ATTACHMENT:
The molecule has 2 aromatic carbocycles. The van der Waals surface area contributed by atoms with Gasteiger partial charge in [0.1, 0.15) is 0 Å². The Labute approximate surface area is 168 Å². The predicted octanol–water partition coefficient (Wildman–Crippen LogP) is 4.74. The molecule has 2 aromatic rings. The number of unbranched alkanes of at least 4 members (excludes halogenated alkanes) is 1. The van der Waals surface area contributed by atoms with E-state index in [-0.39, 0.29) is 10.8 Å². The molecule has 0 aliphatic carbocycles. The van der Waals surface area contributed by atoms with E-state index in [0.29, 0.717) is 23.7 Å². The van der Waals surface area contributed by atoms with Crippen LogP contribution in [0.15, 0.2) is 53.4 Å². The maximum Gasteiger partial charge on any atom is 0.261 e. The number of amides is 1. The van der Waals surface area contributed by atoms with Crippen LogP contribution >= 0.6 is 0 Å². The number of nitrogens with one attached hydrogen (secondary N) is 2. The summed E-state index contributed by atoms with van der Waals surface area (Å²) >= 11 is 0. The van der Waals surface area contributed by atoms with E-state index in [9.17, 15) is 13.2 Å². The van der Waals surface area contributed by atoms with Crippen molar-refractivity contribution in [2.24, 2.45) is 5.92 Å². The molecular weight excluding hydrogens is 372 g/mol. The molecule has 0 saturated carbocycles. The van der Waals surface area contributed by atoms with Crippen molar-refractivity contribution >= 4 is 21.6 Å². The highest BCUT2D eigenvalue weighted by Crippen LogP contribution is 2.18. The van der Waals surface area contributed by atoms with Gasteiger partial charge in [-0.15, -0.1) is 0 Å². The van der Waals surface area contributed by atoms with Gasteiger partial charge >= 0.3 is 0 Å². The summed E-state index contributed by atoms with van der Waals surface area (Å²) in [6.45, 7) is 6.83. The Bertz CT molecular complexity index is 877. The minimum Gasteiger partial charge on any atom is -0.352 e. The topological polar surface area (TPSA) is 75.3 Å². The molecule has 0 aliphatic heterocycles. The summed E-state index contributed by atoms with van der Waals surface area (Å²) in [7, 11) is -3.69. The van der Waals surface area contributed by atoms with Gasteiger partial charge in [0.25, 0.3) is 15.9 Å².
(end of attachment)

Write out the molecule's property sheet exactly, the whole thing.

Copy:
The molecule has 2 aromatic carbocycles. The van der Waals surface area contributed by atoms with Gasteiger partial charge in [0.1, 0.15) is 0 Å². The Labute approximate surface area is 168 Å². The predicted octanol–water partition coefficient (Wildman–Crippen LogP) is 4.74. The molecule has 2 aromatic rings. The number of unbranched alkanes of at least 4 members (excludes halogenated alkanes) is 1. The van der Waals surface area contributed by atoms with E-state index in [-0.39, 0.29) is 10.8 Å². The molecule has 0 aliphatic carbocycles. The van der Waals surface area contributed by atoms with E-state index in [0.29, 0.717) is 23.7 Å². The van der Waals surface area contributed by atoms with Crippen LogP contribution in [0.15, 0.2) is 53.4 Å². The maximum Gasteiger partial charge on any atom is 0.261 e. The number of amides is 1. The van der Waals surface area contributed by atoms with Crippen LogP contribution >= 0.6 is 0 Å². The number of nitrogens with one attached hydrogen (secondary N) is 2. The summed E-state index contributed by atoms with van der Waals surface area (Å²) >= 11 is 0. The van der Waals surface area contributed by atoms with E-state index in [9.17, 15) is 13.2 Å². The van der Waals surface area contributed by atoms with Crippen molar-refractivity contribution in [2.24, 2.45) is 5.92 Å². The molecular weight excluding hydrogens is 372 g/mol. The molecule has 0 saturated carbocycles. The van der Waals surface area contributed by atoms with Crippen molar-refractivity contribution >= 4 is 21.6 Å². The highest BCUT2D eigenvalue weighted by Crippen LogP contribution is 2.18. The van der Waals surface area contributed by atoms with Gasteiger partial charge in [-0.15, -0.1) is 0 Å². The van der Waals surface area contributed by atoms with Gasteiger partial charge >= 0.3 is 0 Å². The summed E-state index contributed by atoms with van der Waals surface area (Å²) in [6.45, 7) is 6.83. The Bertz CT molecular complexity index is 877. The minimum Gasteiger partial charge on any atom is -0.352 e. The topological polar surface area (TPSA) is 75.3 Å². The molecule has 0 aliphatic heterocycles. The summed E-state index contributed by atoms with van der Waals surface area (Å²) in [7, 11) is -3.69. The van der Waals surface area contributed by atoms with Gasteiger partial charge in [0.25, 0.3) is 15.9 Å².